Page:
One might go back and reread Oppen’s “Psalm” in this light, with an eye for the “this” of “In this in which the wild deer / startle and stare out,” listening differently for the “small nouns / Crying faith.” What faith is nested in the “this” of the poem? Why is there a faith act in the monosyllable of the small noun? What is risked, what is ventured? What’s at stake in our attending to an object of attention in this way? For Blanchot, it’s a matter as large and, perhaps more importantly, as small as existence: “Everything physical takes precedence: rhythm, weight, mass, shape, and then the paper on which one writes, the trail of the ink, the book. Yes, happily language is a thing: it is a written thing, a bit of bark, a sliver of rock, a fragment of clay in which the reality of the earth continues to exist.”[23] Say it: “blackberry, blackberry, blackberry.[24] 

  1. This essay is drawn, in part, from my current book project, entitled Forms of Poetic Attention, which seeks to give language to the forms of attention poems both produce and require. In the longer version I develop the concept of poetic attention more fully, analyzing the dynamic elements that come together to form some of its particular modes. For the purposes of this essay, it is enough to note that attention is a complex and many-faced faculty that takes form through a variety of inflections, and that the two most pivotal in the formation of desire are (a) the degree of interest and (b) the degree of spatiotemporal remove between subject and object.  ↩

  2. David Schalkwyk notes the marked absence of “love” in current critical discourse, in comparison with (or, rather, supplanted by) emphasis on power and desire: “Love has all but vanished from current critical discourse. . . . A pair of terms that now regularly do service in its place—power and desire—have replaced love.” David Schalkwyk, “Love and Service in Twelfth Night and the Sonnets,” Shakespeare Quarterly 56 (Spring 2005): 76. Schalkwyk suggests that this critical shift away from love stems from the perception that power and desire “promised to strip love of its murkiness and sentimentality . . . shift[ing] our attention from a relatively naïve and common-sense obsession with what characters feel to the structural conditions that allow such feelings to be manipulated in relations of power and subjection” (76). However, as I have noted, there are important differences between desire and love, and vigilance at their boundaries is vital to an understanding of either term. Schalkwyk’s sketch of what differentiates love from desire resonates with my own in focusing on the characteristic of spatiotemporal remove: “Love is concerned not just with the absences and inequities of desire but also with the pleasures of intimacy and the demands of reciprocity.” Moreover, “the intimacy and reciprocity inherent in love may be borrowed from relationships . . . that appear at first sight to be wholly unerotic” (77). ↩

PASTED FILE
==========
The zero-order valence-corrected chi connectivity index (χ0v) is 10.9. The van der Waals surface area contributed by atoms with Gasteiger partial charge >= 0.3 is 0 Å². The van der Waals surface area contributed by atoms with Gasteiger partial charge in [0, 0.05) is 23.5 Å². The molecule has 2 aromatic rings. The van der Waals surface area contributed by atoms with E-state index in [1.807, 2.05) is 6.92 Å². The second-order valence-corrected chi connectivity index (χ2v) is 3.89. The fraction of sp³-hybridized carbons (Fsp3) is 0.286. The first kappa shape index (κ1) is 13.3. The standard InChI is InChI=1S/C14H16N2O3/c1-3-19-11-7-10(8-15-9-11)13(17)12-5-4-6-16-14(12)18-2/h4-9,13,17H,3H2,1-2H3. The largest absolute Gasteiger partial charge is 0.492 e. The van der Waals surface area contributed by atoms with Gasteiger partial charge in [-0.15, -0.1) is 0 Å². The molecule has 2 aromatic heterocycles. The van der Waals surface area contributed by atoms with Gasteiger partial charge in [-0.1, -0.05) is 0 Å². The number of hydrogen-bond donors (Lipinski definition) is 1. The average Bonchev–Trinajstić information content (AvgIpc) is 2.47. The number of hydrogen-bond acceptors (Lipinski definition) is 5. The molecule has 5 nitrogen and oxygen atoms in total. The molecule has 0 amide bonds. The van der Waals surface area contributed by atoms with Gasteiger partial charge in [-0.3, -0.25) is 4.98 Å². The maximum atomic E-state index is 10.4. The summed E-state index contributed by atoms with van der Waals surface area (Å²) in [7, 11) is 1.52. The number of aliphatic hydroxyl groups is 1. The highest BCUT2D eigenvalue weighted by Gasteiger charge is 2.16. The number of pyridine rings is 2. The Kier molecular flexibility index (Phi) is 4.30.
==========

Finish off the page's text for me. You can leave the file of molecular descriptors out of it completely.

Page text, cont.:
3. In Husserl, attention is a physical act of tending- or, more aptly, tensing-toward. He writes, “In general, attention is a tending of the ego toward an intentional object, toward a unity which ‘appears’ continually in the change of the modes of its givenness . . .; it is a tending-toward in realization.” Edmund Husserl, Experience and Judgment, ed. Ludwig Landgrebe, trans. James Spencer Churchill and Karl Ameriks (Evanston, IL: Northwestern University Press, 1973), 80. Susi Ferrarello points out that “[t]he receptive activity creates a horizon of apprehending attention that modifies the structure of the not-yet-I, into a tension, meaning the I tendens ad (stretching toward) its object.” Susi Ferrarello, Husserl’s Ethics and Practical Intentionality (London: Bloomsbury, 2016), 2.1. ↩

  4. Translation by Sam Hamil, in The Erotic Spirit, ed. Sam Hamil (Boston: Shambhala, 1999), 1. An earlier translation can be found in M. Samivel, The Glory of Egypt (New York: Vanguard Press, 1955), 99. Because my language abilities do not include ancient Egyptian, I have limited my reading to Hamil’s translation of this poem, focusing primarily on the semantic content and sequencing in the poem and not on those formal features that depend on reference to the original language, such as musicality, syntactic arrangement, and lexical and idiomatic choices. I work instead with Hamil’s translation as a poem in its own right and as a suggestion of how desire was composed at this earliest stage of lyric history. ↩

  5. The spatiotemporal reach invoked in this poem is repeated in a long history of distantial poems whose longing gaze looks not to a human beloved but to a place, a land. This longer history ranges from Psalm 137 to Goethe’s Wilhelm Meisters Lehrjahre (3.1) to Derek Walcott’s “A Far Cry from Africa” and Mahmoud Darwish’s “In Her Absence I Created Her Image.” Poems of homesickness and exilic longing can be seen to occupy the attentional modes of both desire and recollection—a recollection charged with the tensed interval of desire or a desire shot through with temporal pastness and the uncertainty of return. ↩